PROJECT Real Time monitoring of SEA contaminants by an autonomous lab-on-a-chip biosensor (SEA-on-a-CHIP)


European Union - FP7 Ocean 2013 (614168)




Institut de Diagnòstic Ambiental i Estudis de l'Aigua (IDAEA-CSIC) and ICRA


Damià Barceló




ICRA researchers participate in the European project Real time monitoring of SEA contaminants by an autonomous lab-on-a-chip biosensor (SEA-on-a-CHIP) within the Seventh Framework Programme of the European Union on the development and implementation of automatic sensors operated by remote control in seawater. The sensors are like little "floating laboratories" to detect various chemical contaminants that exist in marine waters.

The project is led by the Spanish National Research Council (CSIC) and involves 17 research groups from nine different European countries (Austria, Spain, France, Greece, Italy , Norway, Portugal, United Kingdom, Romania and Sweden).

The team of Damià Barceló, director of the ICRA and researcher of the IDAEA-CSIC, and Marinel·la Farré of the IDAEA-CSIC, coordinates this project in which Sara Rodríguez-Mozaz researcher of ICRA participates and also 16 other groups belonging to 9 European countries.

To monitor the quality of marine waters, especially at points of potential impact of pollution, such as coastal waters, usually perform routine sampling of water sent to specialized laboratories for further analysis in the course of 2-5 days. In some cases, information about water pollution can be of crucial importance and should be provided quickly. And that is why you need to have faster analytical methods that give you an idea of this pollution. To this end, this project aims to develop new miniaturized sensors relocated periodically take samples and perform analysis in real time. It is "floating laboratories" totally autonomous, with a source of energy, reagents needed for analysis, and the essential technology for data transmission and reception. Such devices can perform simultaneous analysis of several compounds selected as the most representative in impacted areas, such as coastal areas. Remotely, you can not only have access to the information collected by sensors, but also change the sequence of measurement, and to increase such frequency analysis and/or focus on the study of a particular pollutant. It is in any case a very economical and flexible technology that can be adapted to the needs of control.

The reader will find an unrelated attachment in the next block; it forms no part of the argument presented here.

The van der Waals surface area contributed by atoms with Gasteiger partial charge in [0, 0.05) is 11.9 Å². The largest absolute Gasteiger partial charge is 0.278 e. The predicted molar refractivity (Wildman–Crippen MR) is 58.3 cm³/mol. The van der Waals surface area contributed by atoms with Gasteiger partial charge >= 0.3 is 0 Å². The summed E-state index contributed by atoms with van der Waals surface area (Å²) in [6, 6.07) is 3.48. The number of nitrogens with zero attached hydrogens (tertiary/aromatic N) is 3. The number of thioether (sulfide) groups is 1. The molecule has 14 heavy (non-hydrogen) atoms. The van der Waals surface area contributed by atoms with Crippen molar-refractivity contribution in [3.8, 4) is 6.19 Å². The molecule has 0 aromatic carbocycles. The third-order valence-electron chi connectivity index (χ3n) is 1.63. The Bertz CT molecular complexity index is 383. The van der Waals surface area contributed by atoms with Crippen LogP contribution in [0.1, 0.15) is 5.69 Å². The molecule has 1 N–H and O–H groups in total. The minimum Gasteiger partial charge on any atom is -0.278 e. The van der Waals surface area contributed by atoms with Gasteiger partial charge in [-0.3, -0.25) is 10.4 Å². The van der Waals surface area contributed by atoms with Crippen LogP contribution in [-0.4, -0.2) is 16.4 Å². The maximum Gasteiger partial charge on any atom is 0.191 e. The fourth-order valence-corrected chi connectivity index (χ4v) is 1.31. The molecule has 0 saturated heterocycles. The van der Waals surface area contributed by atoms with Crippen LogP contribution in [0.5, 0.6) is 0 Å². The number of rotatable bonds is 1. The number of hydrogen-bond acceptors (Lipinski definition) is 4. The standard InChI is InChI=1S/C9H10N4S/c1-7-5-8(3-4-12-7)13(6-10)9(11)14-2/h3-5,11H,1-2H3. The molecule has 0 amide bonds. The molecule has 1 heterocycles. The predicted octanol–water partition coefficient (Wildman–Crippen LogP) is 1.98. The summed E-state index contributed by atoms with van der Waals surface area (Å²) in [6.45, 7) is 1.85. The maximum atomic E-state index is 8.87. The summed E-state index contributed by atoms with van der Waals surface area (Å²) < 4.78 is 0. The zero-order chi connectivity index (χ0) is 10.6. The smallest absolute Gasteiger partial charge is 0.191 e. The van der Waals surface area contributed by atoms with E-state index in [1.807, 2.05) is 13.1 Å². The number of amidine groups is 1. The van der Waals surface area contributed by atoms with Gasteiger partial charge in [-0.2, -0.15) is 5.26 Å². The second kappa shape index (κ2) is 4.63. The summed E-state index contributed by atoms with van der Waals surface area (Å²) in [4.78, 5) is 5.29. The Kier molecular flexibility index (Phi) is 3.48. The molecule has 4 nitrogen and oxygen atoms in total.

Over the next nearly four years the project will work on the development and validation of this sensor with a specific application in aquaculture facilities, including rapid assessment of 8 contaminants that affect the production or aquaculture are either products of the same industry that may affect the environment and human health such as antibiotics and pesticides. Although the system will be evaluated for this particular application, it is easily adaptable to other target compounds or other situations such as the case of coastal waters. of Europe 6
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